Tearing down the street, desperate to get home, she saw a bus pulling up around the corner. Tears of relief filled her eyes as she sat down and rested her head on the window. When the bus pulled up to her stop, she finally lifted her head and saw her youngest son waiting for her.
“Mommy,” Teddy cried out and he ran to her and hugged her. “Why are you home so early?” He asked.
“Me? What about you? I thought Mark was watching you,” her tone was reprimanding but it was lined with care and worry. “You know you can’t be out on the streets.” She picked Teddy up and began to walk back, her anger building from before.

An hour later she was cooking dinner, her entire day becoming more like a bad dream. The vase had been broken, its contents gone, and was she deluded in thinking that it might not have claimed Mark? Why do I keep getting into these fights with Mark? She wondered, her thoughts spiraling like the steam rising from the soup.
Her first thoughts had been what was wrong with him, but slowly they rose to the issue of her. She had never been the same since her husband had died, bottling her sadness and turning it into the fire that lit her and kept her going.
She still heard him, her husband, he would speak to her as her conscience, or maybe she was just going crazy. It didn’t matter. He would guide her and tell her she was alright, that they would make it through.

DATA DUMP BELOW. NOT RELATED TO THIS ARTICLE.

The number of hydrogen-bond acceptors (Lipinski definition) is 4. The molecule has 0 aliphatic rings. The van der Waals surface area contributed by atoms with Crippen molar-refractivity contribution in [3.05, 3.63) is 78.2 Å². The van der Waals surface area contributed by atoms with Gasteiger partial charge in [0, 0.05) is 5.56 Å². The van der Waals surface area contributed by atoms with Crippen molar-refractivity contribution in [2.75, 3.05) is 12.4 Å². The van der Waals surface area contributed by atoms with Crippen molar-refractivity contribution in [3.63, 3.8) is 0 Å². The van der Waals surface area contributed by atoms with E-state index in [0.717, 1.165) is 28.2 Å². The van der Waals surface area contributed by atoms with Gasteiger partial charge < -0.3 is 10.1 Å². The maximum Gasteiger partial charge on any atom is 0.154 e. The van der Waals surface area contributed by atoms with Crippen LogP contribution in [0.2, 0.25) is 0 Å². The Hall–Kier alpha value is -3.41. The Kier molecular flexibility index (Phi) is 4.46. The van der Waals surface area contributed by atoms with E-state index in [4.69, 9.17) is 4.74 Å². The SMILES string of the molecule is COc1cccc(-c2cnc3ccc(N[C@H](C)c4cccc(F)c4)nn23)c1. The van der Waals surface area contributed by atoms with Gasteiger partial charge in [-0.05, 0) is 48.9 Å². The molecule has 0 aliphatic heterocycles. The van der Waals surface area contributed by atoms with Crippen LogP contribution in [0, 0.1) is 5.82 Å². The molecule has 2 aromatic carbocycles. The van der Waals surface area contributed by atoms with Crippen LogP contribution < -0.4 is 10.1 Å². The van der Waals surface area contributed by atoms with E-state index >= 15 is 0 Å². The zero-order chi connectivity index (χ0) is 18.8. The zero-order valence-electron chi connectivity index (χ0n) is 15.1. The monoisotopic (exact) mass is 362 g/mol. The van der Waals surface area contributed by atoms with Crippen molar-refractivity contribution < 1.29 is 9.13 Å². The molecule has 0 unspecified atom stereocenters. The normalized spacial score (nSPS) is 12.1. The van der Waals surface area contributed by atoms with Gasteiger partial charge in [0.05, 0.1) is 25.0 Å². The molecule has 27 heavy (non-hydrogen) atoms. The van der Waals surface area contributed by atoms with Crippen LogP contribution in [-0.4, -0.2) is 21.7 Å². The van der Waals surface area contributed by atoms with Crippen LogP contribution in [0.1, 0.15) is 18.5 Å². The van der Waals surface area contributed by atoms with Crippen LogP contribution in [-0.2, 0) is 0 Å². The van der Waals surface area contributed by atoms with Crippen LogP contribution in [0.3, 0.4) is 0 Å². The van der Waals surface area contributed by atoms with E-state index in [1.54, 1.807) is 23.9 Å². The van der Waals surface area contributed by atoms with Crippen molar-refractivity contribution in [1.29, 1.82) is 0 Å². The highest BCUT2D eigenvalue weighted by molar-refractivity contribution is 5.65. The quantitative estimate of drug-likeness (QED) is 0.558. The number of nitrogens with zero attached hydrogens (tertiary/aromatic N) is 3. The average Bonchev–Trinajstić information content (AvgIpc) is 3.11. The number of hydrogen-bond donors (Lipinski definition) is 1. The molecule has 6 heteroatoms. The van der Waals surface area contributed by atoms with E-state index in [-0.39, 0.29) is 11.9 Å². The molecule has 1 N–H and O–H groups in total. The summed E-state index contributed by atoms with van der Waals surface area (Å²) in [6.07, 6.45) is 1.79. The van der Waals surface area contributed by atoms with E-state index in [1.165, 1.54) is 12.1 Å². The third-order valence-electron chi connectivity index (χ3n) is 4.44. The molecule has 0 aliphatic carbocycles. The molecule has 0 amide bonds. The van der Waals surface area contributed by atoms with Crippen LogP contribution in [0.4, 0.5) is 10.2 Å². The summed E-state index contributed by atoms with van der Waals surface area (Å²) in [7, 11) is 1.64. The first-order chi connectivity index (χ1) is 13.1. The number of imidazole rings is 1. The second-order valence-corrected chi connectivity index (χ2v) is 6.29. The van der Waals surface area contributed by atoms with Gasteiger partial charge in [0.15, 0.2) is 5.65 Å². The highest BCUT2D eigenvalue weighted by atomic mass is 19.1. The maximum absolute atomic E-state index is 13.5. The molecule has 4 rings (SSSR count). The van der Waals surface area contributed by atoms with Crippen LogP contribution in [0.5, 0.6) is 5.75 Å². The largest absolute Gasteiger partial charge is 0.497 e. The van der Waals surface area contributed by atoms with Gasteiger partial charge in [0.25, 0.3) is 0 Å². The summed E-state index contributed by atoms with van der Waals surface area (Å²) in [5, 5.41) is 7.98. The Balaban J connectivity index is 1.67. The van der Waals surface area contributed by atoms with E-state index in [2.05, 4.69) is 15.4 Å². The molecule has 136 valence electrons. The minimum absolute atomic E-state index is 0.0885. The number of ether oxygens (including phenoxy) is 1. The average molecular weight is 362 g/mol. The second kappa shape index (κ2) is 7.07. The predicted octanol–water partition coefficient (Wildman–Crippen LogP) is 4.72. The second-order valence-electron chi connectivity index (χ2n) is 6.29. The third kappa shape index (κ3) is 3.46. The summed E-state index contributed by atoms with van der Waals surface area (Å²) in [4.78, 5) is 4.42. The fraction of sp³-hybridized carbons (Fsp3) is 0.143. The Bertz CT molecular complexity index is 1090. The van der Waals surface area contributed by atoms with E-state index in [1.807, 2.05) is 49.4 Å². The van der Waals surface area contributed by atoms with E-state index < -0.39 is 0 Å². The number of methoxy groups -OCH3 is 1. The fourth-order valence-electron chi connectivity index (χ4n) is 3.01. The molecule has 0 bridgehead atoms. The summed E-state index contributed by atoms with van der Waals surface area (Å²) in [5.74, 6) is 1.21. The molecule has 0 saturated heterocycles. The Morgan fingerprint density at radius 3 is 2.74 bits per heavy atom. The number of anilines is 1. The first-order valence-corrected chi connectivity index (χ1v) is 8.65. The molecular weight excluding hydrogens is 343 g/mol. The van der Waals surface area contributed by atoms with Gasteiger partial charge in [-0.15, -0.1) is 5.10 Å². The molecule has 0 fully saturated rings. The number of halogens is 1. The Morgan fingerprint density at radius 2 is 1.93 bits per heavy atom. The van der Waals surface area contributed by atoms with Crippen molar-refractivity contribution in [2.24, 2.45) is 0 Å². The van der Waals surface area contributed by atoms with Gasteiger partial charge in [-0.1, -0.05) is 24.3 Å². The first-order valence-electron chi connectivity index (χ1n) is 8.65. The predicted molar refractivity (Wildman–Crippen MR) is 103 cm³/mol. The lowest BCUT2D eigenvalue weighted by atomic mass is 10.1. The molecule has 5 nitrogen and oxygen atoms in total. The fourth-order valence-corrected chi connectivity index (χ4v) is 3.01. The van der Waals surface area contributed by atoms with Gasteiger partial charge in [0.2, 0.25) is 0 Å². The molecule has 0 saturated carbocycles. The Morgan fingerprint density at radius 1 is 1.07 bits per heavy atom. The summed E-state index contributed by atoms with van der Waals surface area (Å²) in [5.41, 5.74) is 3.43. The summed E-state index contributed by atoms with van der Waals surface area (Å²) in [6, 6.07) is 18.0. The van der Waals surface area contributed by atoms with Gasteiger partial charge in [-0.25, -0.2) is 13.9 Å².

She picked up the spoon, and disrupting the perfect circles of steam, called Mark and Teddy for dinner. She had to tell them.

“Mark! Teddy! Dinner!” I heard mom yell.
I couldn’t deal with this now; I wanted to figure this thing out, not fight with Mom and waste time. I had to get out of the house. I threw on my t-shirt as I made my way down the stairs. The golden light seeping through the crack in the front door seemed to mock me; to say you don’t have the guts to leave.
I was scared, and this thing knew it, taunting me even more. Even with this new strength coursing through my body, I knew I was truly powerless.
I glanced at the window to the left of the door in the other room. This was a mistake - the black thing stared back at me in the reflection of the window, its piercing eyes ripping through me and pulling on the tattoos. It had me hooked, speared through the middle, and I was just a puppet for it to use.
“Mark!” Mom screamed. “I heard you walk down those stairs, get in here!” I frowned, apparently I wasn’t as quiet as I thought, but there was something else bothering me besides that.
“Mark!” there it was, I hadn’t caught it at first but now could hear it in her voice now. I always thought that she only had one emotion: anger which would turn into a flat affect. This time she had raised her voice but it didn’t hold its usual aggression. Her voice was wrapped tightly with fear.